Israel — the Holy Land, Eretz Zion, the Land of Milk and Honey. It’s a frequent topic of conversation around the Shabbat table, in shuls and on college campuses. Its politics may be polarizing at times, but for the Jewish people, it is ours.
For participants in last week’s Jewish National Fund-USA Long Island Rabbis for Israel Mission, Israel is a symbol of the ongoing saga of the Jewish people, a multicultural, diverse and deeply moving story of our shared values and identity.
Spearheaded by Rabbi Hershel Billet of the Young Israel of Woodmere and Rabbi Kenneth Hain of Congregation Beth Sholom in Lawrence, the mission brought together nine spiritual leaders from both Orthodox and Conservative congregations, for a week of experiential learning and reflection. They viewed today’s Israel through the lens of JNF’s work in building the country’s future.
Rabbi Hain reflected on the responsibility of rabbinic leaders in the realm of Israel education. “How do we present this in a way without pushing religious or Israeli politics? JNF-USA is willing to try to make that balance, rather than be unidimensional in its approach to Israel,” he said.
The JNF mission offered a weeklong dvar Torah on Israel today, told from multiple perspectives, with a wealth of experiences shaping the dialogue throughout the week.
“It’s been great to be here with my colleagues from our community, across denominations, to see our shared support for the Land of Israel,” said Rabbi Aaron Feigenbaum of the Irving Place Minyan in Woodmere. “We all live in close proximity, and we view Judaism differently, but there are areas that we can work together. The kinds of projects we have been seeing are things that we can get behind, to create a stronger sense of cohesion that speaks to all of us.”
While each participant has spent a good deal of time in Israel, the beauty of this trip was that it connected them to the people and communities that are part of Israel’s modern day evolution, many of which were new to the rabbis.
Each of the sites explored are part of JNF-USA’s mandate to serve as the voice of the American Jewish community for the growth and development of Israel.
As part of JNF-USA’s Blueprint Negev campaign to transform Israel’s southern region, JNF-USA identifies and supports the intersection of infrastructural and socioeconomic initiatives that are at the forefront of modern-day Zionism.
Standing along the borders of Gaza and Egypt, the rabbis learned about the ongoing story of Halutza, a small but thriving community built by the pioneers from Gush Katif who were forced to resettle in the Negev following the 2005 disengagement from Gaza. Their inspiring story demonstrates the resiliency and determination of the Jewish nation, as these beautiful agricultural communities have grown over the past 10 years literally out of the sand.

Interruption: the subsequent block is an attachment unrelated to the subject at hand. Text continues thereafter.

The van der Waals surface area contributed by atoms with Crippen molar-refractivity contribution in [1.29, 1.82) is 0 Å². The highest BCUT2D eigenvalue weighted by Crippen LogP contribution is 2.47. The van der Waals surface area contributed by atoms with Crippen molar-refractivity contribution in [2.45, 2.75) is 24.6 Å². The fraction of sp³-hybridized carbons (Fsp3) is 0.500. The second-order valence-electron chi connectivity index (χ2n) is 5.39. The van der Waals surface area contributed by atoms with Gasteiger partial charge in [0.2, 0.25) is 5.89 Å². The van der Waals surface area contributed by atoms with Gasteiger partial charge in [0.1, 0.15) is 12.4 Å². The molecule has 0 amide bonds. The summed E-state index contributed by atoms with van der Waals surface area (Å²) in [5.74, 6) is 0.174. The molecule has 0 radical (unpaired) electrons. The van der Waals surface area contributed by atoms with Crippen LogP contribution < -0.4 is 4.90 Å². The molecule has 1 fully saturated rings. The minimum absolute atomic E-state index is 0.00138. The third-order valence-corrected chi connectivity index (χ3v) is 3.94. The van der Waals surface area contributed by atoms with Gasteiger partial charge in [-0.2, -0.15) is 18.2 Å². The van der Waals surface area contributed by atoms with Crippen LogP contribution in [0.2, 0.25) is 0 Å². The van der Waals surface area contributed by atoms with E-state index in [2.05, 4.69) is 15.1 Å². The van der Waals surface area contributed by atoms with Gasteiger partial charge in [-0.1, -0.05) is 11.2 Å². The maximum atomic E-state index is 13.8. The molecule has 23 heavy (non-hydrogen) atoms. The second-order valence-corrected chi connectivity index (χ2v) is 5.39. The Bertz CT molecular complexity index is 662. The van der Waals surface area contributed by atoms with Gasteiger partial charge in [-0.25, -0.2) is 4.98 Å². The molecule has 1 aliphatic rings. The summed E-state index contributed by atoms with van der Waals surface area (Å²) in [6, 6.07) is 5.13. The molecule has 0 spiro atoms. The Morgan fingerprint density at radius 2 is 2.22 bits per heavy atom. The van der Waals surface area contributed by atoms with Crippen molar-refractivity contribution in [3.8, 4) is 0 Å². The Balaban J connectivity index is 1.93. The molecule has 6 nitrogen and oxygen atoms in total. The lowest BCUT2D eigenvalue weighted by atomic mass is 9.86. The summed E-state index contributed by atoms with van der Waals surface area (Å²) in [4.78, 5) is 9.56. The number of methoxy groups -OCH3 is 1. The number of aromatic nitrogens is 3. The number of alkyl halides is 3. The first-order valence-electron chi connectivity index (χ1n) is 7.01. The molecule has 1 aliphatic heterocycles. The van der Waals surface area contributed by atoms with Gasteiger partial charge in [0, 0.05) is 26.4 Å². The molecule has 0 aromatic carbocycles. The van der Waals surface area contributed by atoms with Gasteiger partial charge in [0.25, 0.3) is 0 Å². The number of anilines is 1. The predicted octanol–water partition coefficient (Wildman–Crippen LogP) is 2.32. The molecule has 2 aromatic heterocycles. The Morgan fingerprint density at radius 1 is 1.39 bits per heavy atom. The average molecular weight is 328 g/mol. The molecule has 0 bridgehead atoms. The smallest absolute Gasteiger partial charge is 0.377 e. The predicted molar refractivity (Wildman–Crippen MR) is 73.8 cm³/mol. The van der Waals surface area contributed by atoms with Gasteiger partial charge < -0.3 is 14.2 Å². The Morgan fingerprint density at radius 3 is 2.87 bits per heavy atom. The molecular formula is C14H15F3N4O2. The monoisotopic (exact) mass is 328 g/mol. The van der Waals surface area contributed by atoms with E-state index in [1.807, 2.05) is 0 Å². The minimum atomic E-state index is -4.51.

Just north of Halutza, the Aleh Negev Rehabilitation Village near the small town of Ofakim, outside of Beersheba, gave a glimpse into the core values of Jewish philosophy. The 160 residents of Aleh Negev, each of whom have severe disabilities or special needs, live full lives in a desert oasis that also provides over 400 enriching jobs for residents of the Negev regardless of religious, political, or ethnic affiliation.
“This goes beyond the idea of tikun olam. This is an example of Kiddush hashem,” surmised Rabbi Hain, filling him with inspiration and joy at seeing the example the Jewish State sets for the rest of the world.
Within just five packed days, the rabbis gained a deeper understanding of some of Israel’s hidden developments while meeting with pioneers who are leading the Zionist movement of the 21st century.
While much of the program focused on learning and bringing these experiences back to the rabbis’ Long Island communities, it was also a chance for them to impart their American Jewish identity on Israel.
But one thing is for sure — Israel has a true partner in the Long Island Jewish community, and this meaningful connection will only continue to deepen the Jewish identity of all its community members for years to come. As Rabbi Billet put it, “We are the closet community to Israel in the United States — just ten minutes from JFK airport.”
Eric Narrow is Israel Communications Officer for JNF.